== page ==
For years Catharine has been working nuit et jour to keep this famous vision of beauty beautiful, her goal being to restore some of the palace's treasures that had fallen into rack and ruin, primarily "Les Bosquet des Trois Fontaines," the once-exquisite tiered fountain so beloved by Louis XIV, a crumbled and weed-choked wreck until Catharine began her crusade.
Obviously, you can't do something like this all alone. That's what friends are for. So Catharine set about enlisting her rich and caring pals, Francophiles one and all, into Le Societé des Amis de Versailles (The Society of Friends of Versailles), which is just what it sounds like. She appealed to their sense of history and beauty and lured them by arranging all sorts of hot meals and entertainment at the most exalted venues and private houses in Paris, where normally one could hardly get one's foot in the door, and by hosting great dazzling balls at Versailles itself, all guild and grandeur and generous donors.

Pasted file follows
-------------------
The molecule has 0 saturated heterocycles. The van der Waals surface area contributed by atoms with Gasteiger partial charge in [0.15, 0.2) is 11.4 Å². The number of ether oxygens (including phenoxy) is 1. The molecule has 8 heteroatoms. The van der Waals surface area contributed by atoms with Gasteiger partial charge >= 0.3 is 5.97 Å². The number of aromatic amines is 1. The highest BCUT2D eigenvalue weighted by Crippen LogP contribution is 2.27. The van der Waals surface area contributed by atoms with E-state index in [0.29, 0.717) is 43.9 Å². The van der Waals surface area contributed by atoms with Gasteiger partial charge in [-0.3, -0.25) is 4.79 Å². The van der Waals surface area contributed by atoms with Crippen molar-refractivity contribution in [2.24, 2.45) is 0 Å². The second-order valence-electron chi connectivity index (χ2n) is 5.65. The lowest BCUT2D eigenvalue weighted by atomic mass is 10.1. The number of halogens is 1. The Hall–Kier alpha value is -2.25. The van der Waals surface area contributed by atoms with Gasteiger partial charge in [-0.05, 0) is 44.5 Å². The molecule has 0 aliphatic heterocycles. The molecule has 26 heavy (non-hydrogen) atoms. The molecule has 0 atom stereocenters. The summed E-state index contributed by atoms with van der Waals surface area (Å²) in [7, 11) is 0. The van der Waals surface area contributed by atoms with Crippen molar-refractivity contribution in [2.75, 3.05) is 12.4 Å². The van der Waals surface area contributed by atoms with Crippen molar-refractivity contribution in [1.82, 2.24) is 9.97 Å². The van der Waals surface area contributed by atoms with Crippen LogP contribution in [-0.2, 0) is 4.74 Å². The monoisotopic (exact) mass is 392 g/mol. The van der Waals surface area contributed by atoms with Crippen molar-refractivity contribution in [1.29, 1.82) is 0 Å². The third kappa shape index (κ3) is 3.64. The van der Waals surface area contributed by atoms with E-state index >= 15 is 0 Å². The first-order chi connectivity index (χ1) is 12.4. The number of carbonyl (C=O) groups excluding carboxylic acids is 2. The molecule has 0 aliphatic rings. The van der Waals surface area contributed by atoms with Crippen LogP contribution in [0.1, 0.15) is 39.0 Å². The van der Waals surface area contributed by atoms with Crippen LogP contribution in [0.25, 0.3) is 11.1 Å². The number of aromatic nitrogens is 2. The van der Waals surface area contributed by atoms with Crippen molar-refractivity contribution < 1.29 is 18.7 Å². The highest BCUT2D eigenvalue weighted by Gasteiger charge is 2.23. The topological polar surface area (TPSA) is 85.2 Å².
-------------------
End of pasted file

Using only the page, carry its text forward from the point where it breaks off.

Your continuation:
So now the American Friends are planning a series of meetings in New York this week, all very chic and stunning, to discuss plans for their next restoration at the palace. Today the Hon. and Mrs. Felix Rohatyn (you do recall the Hon. Felix is our former ambassador to France) are giving a noon reception — champagne will be served, naturellement — at their fine Fifth Avenue residence, to be followed by a luncheon at the splendid French Consulate, where French Consul General François Delattre will receive and where there will be a lecture by the noted scholar Christian Duvernois on the Petit Trianon, which is not to be missed, vous savez.
Later tonight, Dr. and Mrs. Henry Kissinger will graciously host still another reception at their residence on East 52nd Street and guests will dine at Le Perigord, where "a delectable feast" is promised and where the Comtesse de Mortemart and the Vicomte de Rohan will celebrate their birthdays. May I remind you that Mortemart and Rohan are fine old French names and that the vicomte is president of the societé.